A big job had presented itself at training towers. The bigwigs had attended a continuous improvement seminar where they had been publicly embarrassed by the ring masters for their stinking thinking.
The big wigs arrived at training towers and the gnomes were summoned. During a verbal thrashing the gnomes were told to put out to tender a management development programme.
I’ve just finished writing a proposal for a management development programme.
Provided with a list of fluffy objectives that could only have been written by an inebriated gnome with a very low threshold for success. These managers will demonstrate success when they can “acknowledge expectations of them” and “comprehend that leadership is about being true to self” – So what I thought!….
The basic reason for providing learning and development is to ensure that employee’s are able to carry out their current role. Some of the training is mandatory to ensure legal or compliance standards. But much of the training is discretionary where organisations appreciate the added value that they will gain from having highly skilled and knowledgeable employees.
However, provision of learning and development opportunities alone does not mean that an organisation will be more productive and effective. There are so many other factors to consider including the enablers ot inhibitors for learning transfer in the environment in which the performance will take place.
Training programmes are effective only to the extent that the skills and behaviours learned and practised are actually transferred to the workplace and that opportunity is created for that to happen.
Given this set of fluffy objectives I thought where is the value to the business of managers who can “Acknowledge, Know and Comprehend”? How will acknowledgement and comprehension make any difference?
It’s a little like putting a heart rate monitor on a corpse.
Training evaluation can be described as comparing the actual and real with the predicted or promised which emphasises the need to reflect on what was achieved in comparison to what was hoped for across a range of variables. This information equips us to draw conclusions about the effectiveness of particular training measures as a way of achieving organisational and personal objectives.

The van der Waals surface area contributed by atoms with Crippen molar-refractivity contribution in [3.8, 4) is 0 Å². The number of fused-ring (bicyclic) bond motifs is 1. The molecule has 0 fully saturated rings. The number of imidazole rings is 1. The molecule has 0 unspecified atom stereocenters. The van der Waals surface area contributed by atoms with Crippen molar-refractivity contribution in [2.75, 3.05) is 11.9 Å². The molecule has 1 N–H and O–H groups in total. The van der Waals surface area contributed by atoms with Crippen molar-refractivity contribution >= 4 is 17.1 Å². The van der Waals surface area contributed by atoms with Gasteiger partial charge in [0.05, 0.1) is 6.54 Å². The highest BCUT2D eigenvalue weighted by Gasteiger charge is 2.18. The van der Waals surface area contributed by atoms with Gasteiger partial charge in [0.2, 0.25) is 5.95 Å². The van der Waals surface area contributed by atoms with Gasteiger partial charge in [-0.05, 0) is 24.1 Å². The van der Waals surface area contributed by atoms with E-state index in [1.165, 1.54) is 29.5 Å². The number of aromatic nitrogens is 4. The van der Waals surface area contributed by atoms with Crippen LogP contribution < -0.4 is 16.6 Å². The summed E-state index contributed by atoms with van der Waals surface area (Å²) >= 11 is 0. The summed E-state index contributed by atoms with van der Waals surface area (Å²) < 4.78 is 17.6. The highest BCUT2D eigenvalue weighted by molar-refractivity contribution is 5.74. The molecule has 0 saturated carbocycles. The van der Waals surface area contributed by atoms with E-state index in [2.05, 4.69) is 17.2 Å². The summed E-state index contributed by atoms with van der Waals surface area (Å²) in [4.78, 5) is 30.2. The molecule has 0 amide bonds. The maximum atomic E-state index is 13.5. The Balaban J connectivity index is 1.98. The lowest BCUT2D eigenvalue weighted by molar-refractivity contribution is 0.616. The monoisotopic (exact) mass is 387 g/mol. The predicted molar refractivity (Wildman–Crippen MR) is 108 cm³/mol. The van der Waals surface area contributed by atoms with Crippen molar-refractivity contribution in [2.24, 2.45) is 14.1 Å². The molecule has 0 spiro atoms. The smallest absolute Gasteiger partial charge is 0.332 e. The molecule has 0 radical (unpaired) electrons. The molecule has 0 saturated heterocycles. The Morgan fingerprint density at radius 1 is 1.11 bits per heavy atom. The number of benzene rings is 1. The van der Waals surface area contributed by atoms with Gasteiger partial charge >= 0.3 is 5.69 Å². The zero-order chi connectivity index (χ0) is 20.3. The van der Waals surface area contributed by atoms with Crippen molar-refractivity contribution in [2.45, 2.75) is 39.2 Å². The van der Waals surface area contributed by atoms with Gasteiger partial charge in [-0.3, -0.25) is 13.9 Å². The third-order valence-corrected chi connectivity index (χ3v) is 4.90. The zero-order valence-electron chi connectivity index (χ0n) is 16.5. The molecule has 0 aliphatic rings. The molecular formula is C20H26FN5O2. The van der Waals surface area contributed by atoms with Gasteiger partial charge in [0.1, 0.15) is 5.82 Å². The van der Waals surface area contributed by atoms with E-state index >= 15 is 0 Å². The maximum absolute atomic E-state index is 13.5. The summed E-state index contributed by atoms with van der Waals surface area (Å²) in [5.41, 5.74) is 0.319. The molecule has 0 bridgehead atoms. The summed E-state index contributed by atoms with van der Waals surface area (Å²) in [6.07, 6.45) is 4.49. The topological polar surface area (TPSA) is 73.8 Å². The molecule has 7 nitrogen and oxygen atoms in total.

As a learning designer my business survives because the worth of my products can be proven in terms of business benefit. But I’m up against it because evaluation is the least well thought through or conducted aspect of all training activities. What is more worrying is that I encounter this lack of thought about business value far more in public sector organisations. Surely effective evaluation is an essential part of part of an accountable, and ethical public service, and fundamental to good governance,
I urge Learning and development departments to take the baton to be accountable, to engage in conversations about getting business value from training I fear that the current economic climate and its focus on public sector expenditure demands this focus and I actually suspect that this focus on evaluation will lead to cost savings.
Little Value from Bigwigs and Stinking Thinking
As I stand here before the panel waiting to pitch my proposal I am introduced to the bigwigs. I can’t help but think about where bigwigs originated. Big wigs were expensive to purchase and were worn by powerful people for almost 2 centuries 1500-1700. Over time the wigs became bigger, often to the point of absurdity and many required scaffolding.